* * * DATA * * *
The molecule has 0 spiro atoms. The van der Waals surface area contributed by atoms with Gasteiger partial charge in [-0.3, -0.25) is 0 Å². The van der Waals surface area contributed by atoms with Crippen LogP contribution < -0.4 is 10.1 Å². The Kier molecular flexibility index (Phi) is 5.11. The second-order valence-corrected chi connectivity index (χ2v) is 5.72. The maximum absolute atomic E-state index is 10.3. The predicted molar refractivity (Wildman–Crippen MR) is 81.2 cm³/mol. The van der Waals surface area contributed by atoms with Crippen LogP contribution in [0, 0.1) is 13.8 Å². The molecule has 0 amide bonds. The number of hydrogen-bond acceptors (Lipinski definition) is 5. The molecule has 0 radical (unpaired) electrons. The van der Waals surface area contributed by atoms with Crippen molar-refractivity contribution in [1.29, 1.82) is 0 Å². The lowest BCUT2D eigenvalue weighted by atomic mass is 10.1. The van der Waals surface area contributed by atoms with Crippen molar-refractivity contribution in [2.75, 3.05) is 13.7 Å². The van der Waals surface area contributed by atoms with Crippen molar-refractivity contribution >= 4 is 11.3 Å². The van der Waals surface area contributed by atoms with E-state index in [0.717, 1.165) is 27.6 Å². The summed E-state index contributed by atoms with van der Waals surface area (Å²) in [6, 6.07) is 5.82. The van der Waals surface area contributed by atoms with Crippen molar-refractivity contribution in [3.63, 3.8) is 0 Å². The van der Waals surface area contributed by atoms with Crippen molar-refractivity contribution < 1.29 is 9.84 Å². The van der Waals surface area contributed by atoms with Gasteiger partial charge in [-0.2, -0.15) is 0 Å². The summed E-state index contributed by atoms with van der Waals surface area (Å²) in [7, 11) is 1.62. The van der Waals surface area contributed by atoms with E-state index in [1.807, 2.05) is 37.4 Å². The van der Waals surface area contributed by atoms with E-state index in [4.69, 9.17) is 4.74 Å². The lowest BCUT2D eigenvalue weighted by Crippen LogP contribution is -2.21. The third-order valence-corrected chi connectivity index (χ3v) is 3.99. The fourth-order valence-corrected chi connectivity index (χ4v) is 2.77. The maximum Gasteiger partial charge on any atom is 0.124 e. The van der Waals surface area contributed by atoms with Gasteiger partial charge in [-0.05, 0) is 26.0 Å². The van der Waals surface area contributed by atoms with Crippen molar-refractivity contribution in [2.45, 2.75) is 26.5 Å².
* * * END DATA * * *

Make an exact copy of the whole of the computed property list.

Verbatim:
The molecule has 0 spiro atoms. The van der Waals surface area contributed by atoms with Gasteiger partial charge in [-0.3, -0.25) is 0 Å². The van der Waals surface area contributed by atoms with Crippen LogP contribution < -0.4 is 10.1 Å². The Kier molecular flexibility index (Phi) is 5.11. The second-order valence-corrected chi connectivity index (χ2v) is 5.72. The maximum absolute atomic E-state index is 10.3. The predicted molar refractivity (Wildman–Crippen MR) is 81.2 cm³/mol. The van der Waals surface area contributed by atoms with Crippen LogP contribution in [0, 0.1) is 13.8 Å². The molecule has 0 amide bonds. The number of hydrogen-bond acceptors (Lipinski definition) is 5. The molecule has 0 radical (unpaired) electrons. The van der Waals surface area contributed by atoms with Crippen molar-refractivity contribution in [1.29, 1.82) is 0 Å². The lowest BCUT2D eigenvalue weighted by atomic mass is 10.1. The van der Waals surface area contributed by atoms with Crippen molar-refractivity contribution in [2.75, 3.05) is 13.7 Å². The van der Waals surface area contributed by atoms with Crippen molar-refractivity contribution >= 4 is 11.3 Å². The van der Waals surface area contributed by atoms with E-state index in [0.717, 1.165) is 27.6 Å². The summed E-state index contributed by atoms with van der Waals surface area (Å²) in [6, 6.07) is 5.82. The van der Waals surface area contributed by atoms with Crippen molar-refractivity contribution in [3.63, 3.8) is 0 Å². The van der Waals surface area contributed by atoms with Crippen molar-refractivity contribution < 1.29 is 9.84 Å². The van der Waals surface area contributed by atoms with Gasteiger partial charge in [-0.2, -0.15) is 0 Å². The summed E-state index contributed by atoms with van der Waals surface area (Å²) in [7, 11) is 1.62. The van der Waals surface area contributed by atoms with E-state index in [1.807, 2.05) is 37.4 Å². The van der Waals surface area contributed by atoms with E-state index in [4.69, 9.17) is 4.74 Å². The lowest BCUT2D eigenvalue weighted by Crippen LogP contribution is -2.21. The third-order valence-corrected chi connectivity index (χ3v) is 3.99. The fourth-order valence-corrected chi connectivity index (χ4v) is 2.77. The maximum Gasteiger partial charge on any atom is 0.124 e. The van der Waals surface area contributed by atoms with Gasteiger partial charge in [-0.05, 0) is 26.0 Å². The van der Waals surface area contributed by atoms with Crippen molar-refractivity contribution in [2.45, 2.75) is 26.5 Å².